Since the creation of the Kingdom of Great Britain that unified the crowns of England and Scotland in 1707, parliament has been sovereign (known as the supremacy of parliament), with the power to make or repeal any law. That dominance continued in the United Kingdom of Great Britain and Ireland (formed in 1801 when the crowns of Great Britain and Ireland were merged) and the modern United Kingdom of Great Britain and Northern Ireland (formed in December 1922 when twenty-six of Ireland's thirty-two counties left to form the Irish Free State. However parliament is no longer sovereign. On a national level, the European Union, since Britain's accession to the European Economic Community in 1973, has the power to make laws which must be enforced in each member state, including Britain. On a regional level, a series of sub-parliaments or devolved adminstrations took over the day to day governance of certain regions, specificially Northern Ireland, Scotland and Wales. However, whereas it cannot block european legislation from the European Union (to which at a governmental level it can contribute and help shape) it can vary the powers of the devolved parliaments or even abolish them by a simple Act of Parliament.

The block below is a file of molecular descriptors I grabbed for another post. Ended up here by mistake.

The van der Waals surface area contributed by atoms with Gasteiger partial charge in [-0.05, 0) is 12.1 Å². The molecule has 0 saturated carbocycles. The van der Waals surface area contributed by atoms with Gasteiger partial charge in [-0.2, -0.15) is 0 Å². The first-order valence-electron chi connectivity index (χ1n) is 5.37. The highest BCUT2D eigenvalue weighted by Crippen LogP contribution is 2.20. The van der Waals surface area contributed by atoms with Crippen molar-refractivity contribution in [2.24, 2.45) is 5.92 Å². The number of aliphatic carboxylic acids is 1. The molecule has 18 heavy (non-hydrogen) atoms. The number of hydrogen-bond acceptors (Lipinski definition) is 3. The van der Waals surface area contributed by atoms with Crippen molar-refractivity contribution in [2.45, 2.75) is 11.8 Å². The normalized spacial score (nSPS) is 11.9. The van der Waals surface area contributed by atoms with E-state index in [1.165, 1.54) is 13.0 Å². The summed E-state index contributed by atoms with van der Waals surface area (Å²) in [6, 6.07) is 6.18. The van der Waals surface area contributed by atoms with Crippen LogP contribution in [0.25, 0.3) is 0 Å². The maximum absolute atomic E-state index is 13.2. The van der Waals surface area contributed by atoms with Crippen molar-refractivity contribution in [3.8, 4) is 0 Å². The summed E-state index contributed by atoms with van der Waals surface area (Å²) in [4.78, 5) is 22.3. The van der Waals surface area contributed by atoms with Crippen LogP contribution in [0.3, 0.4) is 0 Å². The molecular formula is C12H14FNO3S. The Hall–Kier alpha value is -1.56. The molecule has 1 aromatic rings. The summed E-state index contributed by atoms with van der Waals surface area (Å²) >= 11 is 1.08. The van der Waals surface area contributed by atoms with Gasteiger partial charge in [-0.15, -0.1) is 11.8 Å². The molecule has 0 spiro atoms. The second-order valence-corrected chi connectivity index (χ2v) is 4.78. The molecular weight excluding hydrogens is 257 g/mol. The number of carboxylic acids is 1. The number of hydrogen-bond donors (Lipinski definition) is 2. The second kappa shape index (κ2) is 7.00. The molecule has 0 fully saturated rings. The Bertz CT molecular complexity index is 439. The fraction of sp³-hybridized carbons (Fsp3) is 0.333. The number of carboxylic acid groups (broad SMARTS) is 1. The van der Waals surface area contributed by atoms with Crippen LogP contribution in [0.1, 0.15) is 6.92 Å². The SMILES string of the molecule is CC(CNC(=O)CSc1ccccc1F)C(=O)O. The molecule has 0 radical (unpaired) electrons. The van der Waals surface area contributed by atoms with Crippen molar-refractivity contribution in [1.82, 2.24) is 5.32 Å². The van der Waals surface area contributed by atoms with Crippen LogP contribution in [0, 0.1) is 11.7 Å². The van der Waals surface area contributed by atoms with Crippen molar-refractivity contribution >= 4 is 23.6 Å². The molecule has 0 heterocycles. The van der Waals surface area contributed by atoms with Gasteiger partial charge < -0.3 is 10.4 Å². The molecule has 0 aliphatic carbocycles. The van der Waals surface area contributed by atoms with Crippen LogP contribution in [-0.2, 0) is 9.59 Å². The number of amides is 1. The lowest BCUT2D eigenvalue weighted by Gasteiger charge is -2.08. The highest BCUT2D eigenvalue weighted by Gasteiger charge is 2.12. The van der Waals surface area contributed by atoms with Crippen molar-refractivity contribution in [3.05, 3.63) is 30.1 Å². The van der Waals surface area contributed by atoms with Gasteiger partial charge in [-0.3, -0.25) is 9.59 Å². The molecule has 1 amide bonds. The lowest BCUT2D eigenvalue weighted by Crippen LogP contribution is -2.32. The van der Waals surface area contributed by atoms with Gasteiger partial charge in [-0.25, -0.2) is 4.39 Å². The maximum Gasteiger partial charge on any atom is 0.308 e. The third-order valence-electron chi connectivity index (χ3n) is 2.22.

A Parliament of sorts (consisting of the Barons, without any commoners) has existed for a very long time; the Barons first started stripping the King's powers away with the Magna Carta in 1215 but Parliament in a more recognisable form did not arise until many centuries later. Also, unlike now, Parliament only convened for short periods of time, and was then disbanded until the King called it again. Kings disliked calling Parliament, because the Members of Parliament were not under their control and so could cause problems. However, Parliament held the purse strings, so the King could not always ignore them, or bribe them, given that parliaments were not representative of public opinion, with many MPs elected from Rotten Boroughs[?] (corrupt constituencies where often only a handful of electors lived and could be bribed to elect a supporter or opponent of the King). These origins are reflected in the modern role of the monarch. It is she who formally summons, prorogues and dissolves parliament. At the moment that the latter royal order is made, all the MPs cease to hold office, with the resultant vacancies being filled by a general election. However this is always done on the advice (instruction) of Her Majesty's Government, which as it is answerable to parliament does parliament's wishes, or at least does not ignore the view of parliament, though parliament itself is not consulted.

See also:


[1] James II/VII's two ordinals denote his position as King James II of England and King James VII of Scotland. After England and Scotland were joined by the 1707 Act of Union British monarchs ceased to use Scottish ordinals. Were they still doing so, the modern Queen Elizabeth II would be Queen Elizabeth II/I, reflecting the fact that there never was a Queen Elizabeth I of Scotland. In fact GPO letter boxes in Scotland do not have EIIR for the insignia for this very reason. They use ER for the insignia unlike English, Welsh and Northern Irish letter boxes.